Help Jessy, a survivor of physical assult in India to study in the US! Share and Support Jessy to prepare herself as a leader to serve other oppressed victims and survivors to reach their educational and life goals.
My name is Manoj, I'm a Graduate Student at Gonzaga University. In the past few months, I have been constantly supporting and motivating my sister Jessy (Physically Assaulted in India) to apply for the Masters in Organizational Leadership Program at Gonzaga University, and yesterday she got accepted to begin her program in the month of March, 2018. Now we need your help to fund Jessy to meet her financial needs. You can read Jessy's story in her own words below, and please consider keep her in your prayers and also consider to support, share, and care through your donations
My name is Jessy and I am from Chennai, Tamil Nadu, in the Southern part of India. My participation in the Organizational Leadership Program at Gonzaga University will be a great step ahead to develop my capacities to lead women victims and survivors in India to reach their educational and life goals. Due to the fact, many oppressed women are still facing discrimination, atrocities, and live as victims and survivors.
My aspiration to become a leader has emerged within me after the impact of a tragic atrocity that occurred in my own life. It was 8 February 2007, a day that cannot be erased from my memory nor my family’s. I was assaulted by four rogues in the early morning when I was going to school. I was chopped by them in twenty-two places in my head, my left hand was broken by them, they chopped my two fingers in both hands and damaged all my other fingers. I was completely unconscious by the time I was found on the blood shattered ground. Later, I was admitted to a hospital and my family members had no hope of me surviving, but not far from God’s hands, I was born again. But, my life totally became dark during the treatment and recovery process. My head was shaved and sutured, screws and plates were fixed in my left broken hand, and ten fingers were also completely sutured. The medical treatment had helped me to recover from my physical wounds to some extent – after a certain period, the wounds that were on my scalp was covered by hair. My right hand was fixed after multiple surgeries but I still struggled to carry or hold heavy weights or do everyday tasks such as dress myself. While my hands have seen some improvement, I still lack movement or feeling in some of my fingers and will continue to have this difficulty unless a miracle occurs. My family has demonstrated their love and care throughout this period, but it was never enough given the nature of my injuries, pain and mental state. I have attempted to commit suicide several times since I couldn’t bear pain or see myself living in this world as a victim. I cried most of the time, shouted at everyone and eventually, I made isolated myself. My family members and I still cannot digest the tragic incident and the vacuum cannot be replaced by anything. However, the trauma and adversity that I faced throughout my life have made me stronger, which in turn became a capacity of resilience.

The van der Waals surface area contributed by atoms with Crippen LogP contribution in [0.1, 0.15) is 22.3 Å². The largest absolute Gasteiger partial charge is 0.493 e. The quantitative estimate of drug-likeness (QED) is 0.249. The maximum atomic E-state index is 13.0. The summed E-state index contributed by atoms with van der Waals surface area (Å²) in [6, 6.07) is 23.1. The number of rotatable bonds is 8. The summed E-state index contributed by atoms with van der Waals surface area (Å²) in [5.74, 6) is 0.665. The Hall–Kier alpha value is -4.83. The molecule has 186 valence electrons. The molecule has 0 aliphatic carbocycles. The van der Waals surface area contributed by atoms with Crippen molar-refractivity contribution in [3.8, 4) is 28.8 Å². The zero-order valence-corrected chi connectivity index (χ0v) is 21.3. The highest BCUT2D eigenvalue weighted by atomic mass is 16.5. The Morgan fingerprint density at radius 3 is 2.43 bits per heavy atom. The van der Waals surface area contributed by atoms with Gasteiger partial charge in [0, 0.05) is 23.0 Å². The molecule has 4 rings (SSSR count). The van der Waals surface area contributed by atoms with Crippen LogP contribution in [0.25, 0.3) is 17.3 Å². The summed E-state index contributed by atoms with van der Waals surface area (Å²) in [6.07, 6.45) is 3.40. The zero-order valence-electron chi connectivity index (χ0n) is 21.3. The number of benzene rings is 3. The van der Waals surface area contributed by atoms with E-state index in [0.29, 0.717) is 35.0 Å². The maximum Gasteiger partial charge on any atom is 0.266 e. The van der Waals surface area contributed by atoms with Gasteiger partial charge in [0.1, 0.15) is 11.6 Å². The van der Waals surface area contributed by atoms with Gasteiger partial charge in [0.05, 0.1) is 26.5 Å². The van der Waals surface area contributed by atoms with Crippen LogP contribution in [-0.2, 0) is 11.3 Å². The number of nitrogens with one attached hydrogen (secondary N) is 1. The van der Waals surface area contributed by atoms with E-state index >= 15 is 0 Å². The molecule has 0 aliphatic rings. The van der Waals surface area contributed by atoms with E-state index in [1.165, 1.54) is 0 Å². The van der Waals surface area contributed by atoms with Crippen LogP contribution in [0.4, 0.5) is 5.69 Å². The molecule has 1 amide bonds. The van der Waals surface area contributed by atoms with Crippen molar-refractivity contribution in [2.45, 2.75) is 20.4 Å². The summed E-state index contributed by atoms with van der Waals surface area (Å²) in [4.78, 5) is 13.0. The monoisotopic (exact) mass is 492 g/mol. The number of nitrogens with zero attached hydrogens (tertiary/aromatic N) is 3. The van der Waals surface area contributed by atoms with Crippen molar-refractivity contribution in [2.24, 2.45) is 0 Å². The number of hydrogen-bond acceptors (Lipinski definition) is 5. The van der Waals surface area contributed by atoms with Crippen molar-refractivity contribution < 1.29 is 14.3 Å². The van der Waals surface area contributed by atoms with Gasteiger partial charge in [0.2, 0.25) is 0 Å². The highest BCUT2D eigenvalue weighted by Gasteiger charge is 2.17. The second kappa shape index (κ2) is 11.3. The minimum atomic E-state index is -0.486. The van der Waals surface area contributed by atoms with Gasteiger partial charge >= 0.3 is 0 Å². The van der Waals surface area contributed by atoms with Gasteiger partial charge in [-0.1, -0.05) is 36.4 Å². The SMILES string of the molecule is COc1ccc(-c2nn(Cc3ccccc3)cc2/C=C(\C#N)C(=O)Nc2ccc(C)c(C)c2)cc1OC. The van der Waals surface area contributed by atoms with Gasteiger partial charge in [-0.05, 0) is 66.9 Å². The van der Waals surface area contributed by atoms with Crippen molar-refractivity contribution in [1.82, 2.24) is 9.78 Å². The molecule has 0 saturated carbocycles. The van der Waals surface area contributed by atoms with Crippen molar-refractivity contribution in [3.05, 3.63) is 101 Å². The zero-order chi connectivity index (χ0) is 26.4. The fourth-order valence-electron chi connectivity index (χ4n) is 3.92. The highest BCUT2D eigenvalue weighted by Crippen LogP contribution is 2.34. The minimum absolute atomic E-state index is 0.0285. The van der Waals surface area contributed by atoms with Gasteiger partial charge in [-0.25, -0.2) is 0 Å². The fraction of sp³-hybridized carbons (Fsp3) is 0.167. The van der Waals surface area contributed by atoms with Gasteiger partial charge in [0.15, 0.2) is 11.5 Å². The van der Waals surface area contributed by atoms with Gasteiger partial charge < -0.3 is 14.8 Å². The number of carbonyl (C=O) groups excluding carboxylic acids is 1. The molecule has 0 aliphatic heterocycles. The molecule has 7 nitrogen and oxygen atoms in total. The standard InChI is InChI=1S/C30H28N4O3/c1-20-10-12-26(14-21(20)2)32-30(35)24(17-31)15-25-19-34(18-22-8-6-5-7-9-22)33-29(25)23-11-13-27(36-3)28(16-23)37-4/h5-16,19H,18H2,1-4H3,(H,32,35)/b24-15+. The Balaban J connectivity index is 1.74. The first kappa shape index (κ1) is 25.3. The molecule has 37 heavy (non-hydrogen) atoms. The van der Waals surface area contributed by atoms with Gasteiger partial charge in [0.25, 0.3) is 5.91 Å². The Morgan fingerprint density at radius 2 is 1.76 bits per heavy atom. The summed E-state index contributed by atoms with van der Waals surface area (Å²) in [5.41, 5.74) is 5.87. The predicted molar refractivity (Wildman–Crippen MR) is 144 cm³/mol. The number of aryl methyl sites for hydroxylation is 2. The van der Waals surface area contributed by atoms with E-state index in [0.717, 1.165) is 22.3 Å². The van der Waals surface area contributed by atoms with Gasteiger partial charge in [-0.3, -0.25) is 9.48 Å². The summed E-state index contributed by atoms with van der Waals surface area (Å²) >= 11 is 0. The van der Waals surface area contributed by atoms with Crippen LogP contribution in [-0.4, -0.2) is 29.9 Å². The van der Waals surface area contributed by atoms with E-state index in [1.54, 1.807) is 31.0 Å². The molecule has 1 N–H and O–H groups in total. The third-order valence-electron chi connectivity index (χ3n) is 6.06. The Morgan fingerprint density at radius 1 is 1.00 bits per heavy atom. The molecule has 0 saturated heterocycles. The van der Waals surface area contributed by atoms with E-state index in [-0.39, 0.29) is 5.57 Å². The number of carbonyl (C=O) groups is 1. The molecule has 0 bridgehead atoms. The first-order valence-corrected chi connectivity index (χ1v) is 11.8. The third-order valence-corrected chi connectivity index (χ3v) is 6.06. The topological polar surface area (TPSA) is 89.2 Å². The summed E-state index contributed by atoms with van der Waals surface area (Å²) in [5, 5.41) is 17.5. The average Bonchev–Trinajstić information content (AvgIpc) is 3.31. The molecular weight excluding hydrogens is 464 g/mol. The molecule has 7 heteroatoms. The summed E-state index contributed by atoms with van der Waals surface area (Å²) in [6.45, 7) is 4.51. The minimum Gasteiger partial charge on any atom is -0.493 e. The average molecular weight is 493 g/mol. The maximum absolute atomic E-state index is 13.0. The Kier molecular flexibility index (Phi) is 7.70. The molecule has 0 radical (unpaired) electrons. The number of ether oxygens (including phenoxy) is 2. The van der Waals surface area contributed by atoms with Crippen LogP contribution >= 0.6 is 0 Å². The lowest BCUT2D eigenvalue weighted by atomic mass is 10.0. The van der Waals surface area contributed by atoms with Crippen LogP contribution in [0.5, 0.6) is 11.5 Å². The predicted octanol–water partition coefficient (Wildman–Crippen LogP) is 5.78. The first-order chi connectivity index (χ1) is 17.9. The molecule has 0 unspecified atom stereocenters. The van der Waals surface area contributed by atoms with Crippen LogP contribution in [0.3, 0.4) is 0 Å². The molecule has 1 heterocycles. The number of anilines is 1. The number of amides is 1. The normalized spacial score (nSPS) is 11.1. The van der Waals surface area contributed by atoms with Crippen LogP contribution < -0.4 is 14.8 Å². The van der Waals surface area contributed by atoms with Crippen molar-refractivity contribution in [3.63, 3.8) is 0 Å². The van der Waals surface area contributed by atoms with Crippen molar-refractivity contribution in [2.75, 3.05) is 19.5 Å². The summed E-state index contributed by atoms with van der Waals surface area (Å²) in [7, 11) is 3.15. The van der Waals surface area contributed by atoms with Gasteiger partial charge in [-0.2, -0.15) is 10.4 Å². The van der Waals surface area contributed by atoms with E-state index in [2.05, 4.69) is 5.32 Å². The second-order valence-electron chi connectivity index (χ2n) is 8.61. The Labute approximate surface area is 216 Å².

The capacity of resilience helped me to recuperate from my pains every day. After three years, the miracle was happened through my constant practice, counselling from my brother and my mother’s love and care. Yes, I was constantly tested and failed often but I didn’t give up. My brother also didn’t give up; he found a part-time job overnight and saved money to help me continue my education. As final exams approached, my brother and I, through God’s grace, both cleared and received our high school diplomas. Unfortunately, I was unable to score high enough marks to obtain a partial scholarship to continue my university education like my brother. Additionally, my family was not in a financial position to support me to go to university as my mother was a manual savenger (clean toilets and manholes) earning less then $2 per day. This income was not all sufficient to provide a meal every day to my family of five.
My father was an alcoholic who always fought with my mother and took money from my mother to drink alcohol until he later he passed with tuberculous. My elder sister also died leaving her two kids under our family responsibility and her husband absconded as he was the main culprit for her death. My elder brother quit his school education and started to work along with my mother to support the family. Thus, we lived in extreme poverty. I remember, my brother and I going to school without food and filling our stomach with water. Through this, I thanked God and dreamed that one day I would go to university. After a few years, my brother helped me to join university through a language program, where I began working on campus and supporting myself to complete my social work degree in India. All these hard experiences in my life and constant motivation from my brother and his achievements in Gonzaga Leadership Program inspired me to participate in the Leadership Program at Gonzaga University to develop my capacities to lead women victims and survivors in India to reach their educational and life goals across all levels of society.
I would be forever thankful if you donate to help give me an opportunity to pursue organizational leadership at Gonzaga University to prepare myself to become a leader to bring changes in the lives of oppressed people.
Thank you! – Jessy
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